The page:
It's also pretty difficult to pigeonhole the sound, because while I might point out traces here of old school masters like Death themselves (post-Human), which becomes readily apparent in some of the more clinical melodic picking passages, I also drew comparisons to another German band, Disillusion, whose debut Back to Times of Splendor left similar impressions. And there are of course overt hints of modern, harmonic Scandinavian death metal circa Sweden or Finland, though the rhythmic support is often more stolid and brutal, without the usual enthusiastic triplets and noodling you'd expect of the classic C.O.B., In Flames and Dark Tranquillity material. To Reconciled Solitude is plotted and paced rather well, with a number of intros and interludes that involve cleaner guitar passages and pianos that create a welcome contrast against the harder hitting rhythms. Generally when a band incorporates such techniques often enough, they run the risk of 'playing the Opeth card', but there wasn't one instance here of meandering, superfluous songwriting: all the choices make sense, the songs actually go somewhere, and at worst they're inflated out to about a six minute mark, which the duo are more than capable of filling with interesting riffs and tempos.
Guitars range from bright to bludgeoning as mandated by either the reliance upon strong melodies or the denser, death/thrash riffing cycles that the Germans spend just as much time with. Few if any instances of sameness occur through the 34 minutes, and while not every individual string of notes screams incredibly memorable, it's all so well conceived that the listener's interest is consistently maintained. There's no sense of 'filler' or phoned in composition, all of the eight tracks seem equally immediate and distinct, even if I did not personally connect with every melody to the point that it took up permanent residency in my brain. The bass playing flows with an enormous level of confidence, even if the lines and fills aren't always so distinct from the busier guitars, it does its job admirable. As for the drum programming, while this is liable to prove the biggest turnoff to a number of listeners, I rarely found it intrusive beyond a few machine-like snares or cymbals...in fact the beats seemed to be synced up with just as much thought as many an actual drummer might have given them. Certainly not distracting enough to diminish the emotional resonance of the songs, but I've always felt that this music is better served with a live percussionist.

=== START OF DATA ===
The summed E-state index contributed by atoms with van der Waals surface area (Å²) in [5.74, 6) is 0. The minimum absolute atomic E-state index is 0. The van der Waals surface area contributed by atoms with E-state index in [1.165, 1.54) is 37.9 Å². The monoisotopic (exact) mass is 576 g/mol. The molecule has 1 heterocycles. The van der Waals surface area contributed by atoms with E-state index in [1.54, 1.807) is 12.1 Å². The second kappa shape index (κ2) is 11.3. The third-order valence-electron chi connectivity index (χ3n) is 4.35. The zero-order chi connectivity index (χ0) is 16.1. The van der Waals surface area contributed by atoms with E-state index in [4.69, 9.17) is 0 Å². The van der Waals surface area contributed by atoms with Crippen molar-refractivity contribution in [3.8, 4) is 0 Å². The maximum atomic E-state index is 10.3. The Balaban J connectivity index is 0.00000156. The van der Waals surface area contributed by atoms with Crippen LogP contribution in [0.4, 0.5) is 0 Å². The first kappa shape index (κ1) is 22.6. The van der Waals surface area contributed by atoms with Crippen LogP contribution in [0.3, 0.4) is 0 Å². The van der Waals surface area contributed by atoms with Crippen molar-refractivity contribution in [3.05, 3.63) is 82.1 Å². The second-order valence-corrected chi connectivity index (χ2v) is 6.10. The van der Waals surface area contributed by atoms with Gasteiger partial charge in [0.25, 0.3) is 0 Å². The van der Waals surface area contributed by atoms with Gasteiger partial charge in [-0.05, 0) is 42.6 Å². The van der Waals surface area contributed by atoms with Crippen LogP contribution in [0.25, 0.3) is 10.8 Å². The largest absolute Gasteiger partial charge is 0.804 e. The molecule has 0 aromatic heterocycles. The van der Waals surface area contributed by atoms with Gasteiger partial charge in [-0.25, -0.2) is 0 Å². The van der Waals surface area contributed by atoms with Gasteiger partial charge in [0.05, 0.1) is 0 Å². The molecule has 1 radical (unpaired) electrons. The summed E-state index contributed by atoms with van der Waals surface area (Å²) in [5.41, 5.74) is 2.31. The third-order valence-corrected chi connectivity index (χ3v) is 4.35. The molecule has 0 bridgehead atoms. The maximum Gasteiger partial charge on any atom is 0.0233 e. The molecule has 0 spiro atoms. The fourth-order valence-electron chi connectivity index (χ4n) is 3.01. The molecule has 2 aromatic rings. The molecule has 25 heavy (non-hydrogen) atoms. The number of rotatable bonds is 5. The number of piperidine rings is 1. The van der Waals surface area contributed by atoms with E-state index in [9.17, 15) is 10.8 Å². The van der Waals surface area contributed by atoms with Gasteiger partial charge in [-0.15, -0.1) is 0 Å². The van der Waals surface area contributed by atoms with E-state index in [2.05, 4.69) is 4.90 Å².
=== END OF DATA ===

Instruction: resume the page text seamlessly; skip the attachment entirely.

The gutturals here don't exhibit a large breadth of range, but they're adequate and functional, a more concise and mildly higher pitched take on the death barks pioneered by British mainstays like Karl of Bolt Thrower or Dave ex-Benediction. Occasionally there will be some atmospheric whispers added (like in the song "Deadened"), or some backing snarls paired up with the primary grunts, but this might be an area where the project could use a little more distinction. Frankly, though, the song structures and hooks are captivating enough that it's easy to let this slide, the vocals don't falter between faster or slower progressions, and the lyrics to tunes like "Deadened" and "The Everbleeding" match both the elegance and punishment inherent in the songwriting. The cover artwork is a little lazy and unambitious, a betrayal of the more sophisticated music, but it's not the sort of thing that looks to have been tackled with any sort of budget, so what can you do? Ultimately, To Reconciled Solitude does not sound like the lost footnotes of some unknown band, but a polished and professional work that, with a more widespread distribution, might damn well hold up to other melodic death maestros of the age: Be'lakor, Insomnium, Canopy, Ne Obliviscaris. The Germans might not have quite that level of variation, the songs seem slightly more mechanistic, but the potential is glaring, and only a very thin membrane separates this from those better known groups.
Verdict: Win [7.75/10] (so many things left undone)